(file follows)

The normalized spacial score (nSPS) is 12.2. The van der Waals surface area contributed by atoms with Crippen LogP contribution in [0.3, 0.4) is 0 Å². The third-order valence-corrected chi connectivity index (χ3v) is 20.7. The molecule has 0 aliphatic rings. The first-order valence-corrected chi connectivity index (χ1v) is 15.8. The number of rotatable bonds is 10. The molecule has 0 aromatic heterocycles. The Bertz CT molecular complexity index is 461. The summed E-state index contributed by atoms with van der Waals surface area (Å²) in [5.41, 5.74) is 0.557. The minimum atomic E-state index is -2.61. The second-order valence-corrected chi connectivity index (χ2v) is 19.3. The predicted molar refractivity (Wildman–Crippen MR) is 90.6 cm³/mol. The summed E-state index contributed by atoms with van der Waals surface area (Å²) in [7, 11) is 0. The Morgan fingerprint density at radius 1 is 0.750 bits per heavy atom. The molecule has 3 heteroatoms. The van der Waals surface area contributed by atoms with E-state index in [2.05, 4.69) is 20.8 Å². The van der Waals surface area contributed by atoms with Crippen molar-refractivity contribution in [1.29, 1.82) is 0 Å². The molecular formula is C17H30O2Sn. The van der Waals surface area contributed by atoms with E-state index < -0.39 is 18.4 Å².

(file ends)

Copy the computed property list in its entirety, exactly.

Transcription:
The normalized spacial score (nSPS) is 12.2. The van der Waals surface area contributed by atoms with Crippen LogP contribution in [0.3, 0.4) is 0 Å². The third-order valence-corrected chi connectivity index (χ3v) is 20.7. The molecule has 0 aliphatic rings. The first-order valence-corrected chi connectivity index (χ1v) is 15.8. The number of rotatable bonds is 10. The molecule has 0 aromatic heterocycles. The Bertz CT molecular complexity index is 461. The summed E-state index contributed by atoms with van der Waals surface area (Å²) in [5.41, 5.74) is 0.557. The minimum atomic E-state index is -2.61. The second-order valence-corrected chi connectivity index (χ2v) is 19.3. The predicted molar refractivity (Wildman–Crippen MR) is 90.6 cm³/mol. The summed E-state index contributed by atoms with van der Waals surface area (Å²) in [7, 11) is 0. The Morgan fingerprint density at radius 1 is 0.750 bits per heavy atom. The molecule has 3 heteroatoms. The van der Waals surface area contributed by atoms with E-state index in [2.05, 4.69) is 20.8 Å². The van der Waals surface area contributed by atoms with Crippen molar-refractivity contribution in [1.29, 1.82) is 0 Å². The molecular formula is C17H30O2Sn. The van der Waals surface area contributed by atoms with E-state index < -0.39 is 18.4 Å².